--- Evan Longoria had a double off the right-center wall on Wednesday after missing a week with a sore ankle. He had a single the same way in his second at-bat Thursday. More than the at-bats, Longoria has impressed with his soft hands and steady arm at third. The ankle looks fine, too. 

“My ankle feels pretty good,” Longoria said. “I don’t think it’s going to be an issue going forward.”

--- It’s been a quiet spring for Andrew McCutchen, but we saw the wheels tonight. McCutchen easily stole second after a two-run single in the fifth. When Evan Longoria bounced one to the left side, shortstop Freddy Galvis tried to go to third for the lead out, but McCutchen beat that throw, too. He got up and put his hands on his hips, as if to say, "Why'd you even try that?"

--- Samardzija allowed three homers in a six-batter span in the third. He allowed three homers in an inning in his previous start, too, but he said he’s not concerned. Samardzija deemed it a sequencing issue. He’s working in a new changeup and threw it in situations he normally wouldn’t; Eric Hosmer took advantage of a floating one, crushing it to deep, deep right for the third homer. 

--- With a runner on, Brandon Belt put down a perfect bunt to foil the shift. Belt does that every spring, particularly against NL West teams, but rarely during the regular season. Maybe this will be the year?

Belt later crushed a homer to deep right. That had to feel good for a number of reasons. Belt is fighting a cold and he learned earlier in the day that his college coach, Augie Garrido, had passed away.

Josh Osich goes back to his roots looking to unleash all the potential


Josh Osich goes back to his roots looking to unleash all the potential

SCOTTSDALE, Ariz. — For most pitchers, spring training is a time to experiment and add a pitch or two. Josh Osich is using this month to go the other direction. 

Osich spent the offseason watching film of his 2015 season, when he looked like he might one day be the closer in San Francisco, and decided that he needed to get back to his roots. That means the curveball, which he tried so hard to mix in last year, is now far back in the cupboard. The four-seam and two-seam fastballs are once again the focus, with an emphasis on changing eye levels more than he did a year ago. The changeup and cutter will round out his arsenal for the most part.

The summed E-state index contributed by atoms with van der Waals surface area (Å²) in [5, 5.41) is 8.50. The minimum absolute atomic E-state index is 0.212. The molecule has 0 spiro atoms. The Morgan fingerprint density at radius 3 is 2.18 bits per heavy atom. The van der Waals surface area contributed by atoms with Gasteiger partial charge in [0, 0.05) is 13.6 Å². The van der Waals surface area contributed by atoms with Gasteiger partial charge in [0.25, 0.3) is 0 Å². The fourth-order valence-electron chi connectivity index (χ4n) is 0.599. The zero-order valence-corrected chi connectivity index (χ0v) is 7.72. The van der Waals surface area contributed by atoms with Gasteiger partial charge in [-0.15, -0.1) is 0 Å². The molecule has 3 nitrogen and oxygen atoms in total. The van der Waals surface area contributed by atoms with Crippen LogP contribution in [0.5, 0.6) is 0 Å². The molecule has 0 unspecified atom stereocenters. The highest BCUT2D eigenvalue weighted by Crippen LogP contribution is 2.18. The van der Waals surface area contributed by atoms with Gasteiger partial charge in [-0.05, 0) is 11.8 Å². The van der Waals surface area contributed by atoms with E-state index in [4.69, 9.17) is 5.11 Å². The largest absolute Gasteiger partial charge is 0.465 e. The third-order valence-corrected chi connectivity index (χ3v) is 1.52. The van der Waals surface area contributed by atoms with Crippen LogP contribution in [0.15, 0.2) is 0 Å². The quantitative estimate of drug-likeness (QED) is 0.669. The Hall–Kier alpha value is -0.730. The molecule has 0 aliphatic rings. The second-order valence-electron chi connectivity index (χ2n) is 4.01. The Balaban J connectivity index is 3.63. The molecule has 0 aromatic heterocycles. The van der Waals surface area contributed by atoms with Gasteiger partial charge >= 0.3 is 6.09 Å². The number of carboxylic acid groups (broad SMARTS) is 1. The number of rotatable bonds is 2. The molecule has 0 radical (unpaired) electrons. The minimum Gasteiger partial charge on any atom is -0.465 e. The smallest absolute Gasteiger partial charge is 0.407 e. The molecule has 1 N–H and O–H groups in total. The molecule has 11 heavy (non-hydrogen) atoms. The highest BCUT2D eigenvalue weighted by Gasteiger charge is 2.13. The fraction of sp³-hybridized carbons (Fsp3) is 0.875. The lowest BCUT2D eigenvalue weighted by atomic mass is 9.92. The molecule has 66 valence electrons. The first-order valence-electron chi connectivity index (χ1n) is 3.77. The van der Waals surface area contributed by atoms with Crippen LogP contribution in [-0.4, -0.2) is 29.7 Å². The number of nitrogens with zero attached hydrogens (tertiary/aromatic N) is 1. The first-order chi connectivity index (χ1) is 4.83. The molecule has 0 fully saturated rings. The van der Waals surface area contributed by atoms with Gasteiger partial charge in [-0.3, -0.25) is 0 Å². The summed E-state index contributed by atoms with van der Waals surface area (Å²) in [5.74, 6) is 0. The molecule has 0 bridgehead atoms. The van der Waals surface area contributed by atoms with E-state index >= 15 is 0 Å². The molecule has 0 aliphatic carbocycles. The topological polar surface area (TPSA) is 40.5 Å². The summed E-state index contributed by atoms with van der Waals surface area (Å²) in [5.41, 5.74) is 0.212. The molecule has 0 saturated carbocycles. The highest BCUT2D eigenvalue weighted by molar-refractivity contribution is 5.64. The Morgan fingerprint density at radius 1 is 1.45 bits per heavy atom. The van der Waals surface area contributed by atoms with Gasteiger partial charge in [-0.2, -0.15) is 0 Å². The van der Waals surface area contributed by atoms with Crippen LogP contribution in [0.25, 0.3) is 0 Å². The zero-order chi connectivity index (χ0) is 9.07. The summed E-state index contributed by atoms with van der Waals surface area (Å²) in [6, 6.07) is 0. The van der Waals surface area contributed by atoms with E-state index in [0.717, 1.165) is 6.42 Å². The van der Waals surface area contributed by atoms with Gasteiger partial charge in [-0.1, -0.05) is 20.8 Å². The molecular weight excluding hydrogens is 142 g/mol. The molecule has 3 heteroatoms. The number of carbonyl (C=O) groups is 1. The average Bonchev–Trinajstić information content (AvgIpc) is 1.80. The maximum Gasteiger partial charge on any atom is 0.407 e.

Osich’s raw stuff is still as good as just about any lefty reliever in the league, and he hopes to take advantage of that while putting a rough 2017 season in his rearview mirror. He had a 6.23 ERA last season and 1.73 WHIP.

“It’s just one of those learning years,” Osich said. “I tried to live at the bottom of the zone and I was, but I was actually below the zone. So then I would fall behind and need to throw a strike and that’s when guys would hit me.”

Osich, 29, had a 2.20 ERA and 1.12 WHIP during that 2015 season that he keeps going back to. He walked eight batters in 28 2/3 innings, a far cry from the 27 he walked in 43 1/3 last year. While watching the 2015 version of himself, Osich saw that his hands were higher, and that’s something he’s working to replicate. He’s also trying to slow his pace to the plate. So far, the results are nothing but encouraging. Osich allowed one hit and struck out one in a 2 1/3 inning appearance on Wednesday night. Manager Bruce Bochy let him extend himself to keep the good vibes going. 

In six appearances this spring, Osich has allowed just four hits over seven scoreless innings. He has seven strikeouts and one walk. 

“O, it just seems like he’s got confidence,” Bochy said. “He’s kept it simple, he’s not tinkering with different pitches. He’s throwing more strikes, and more than anything he’s just trying to pound the strike zone now with quality strikes. That’s all he has to do. You look at him and he’s hitting 95 with a couple of good off-speed pitches. That works here.”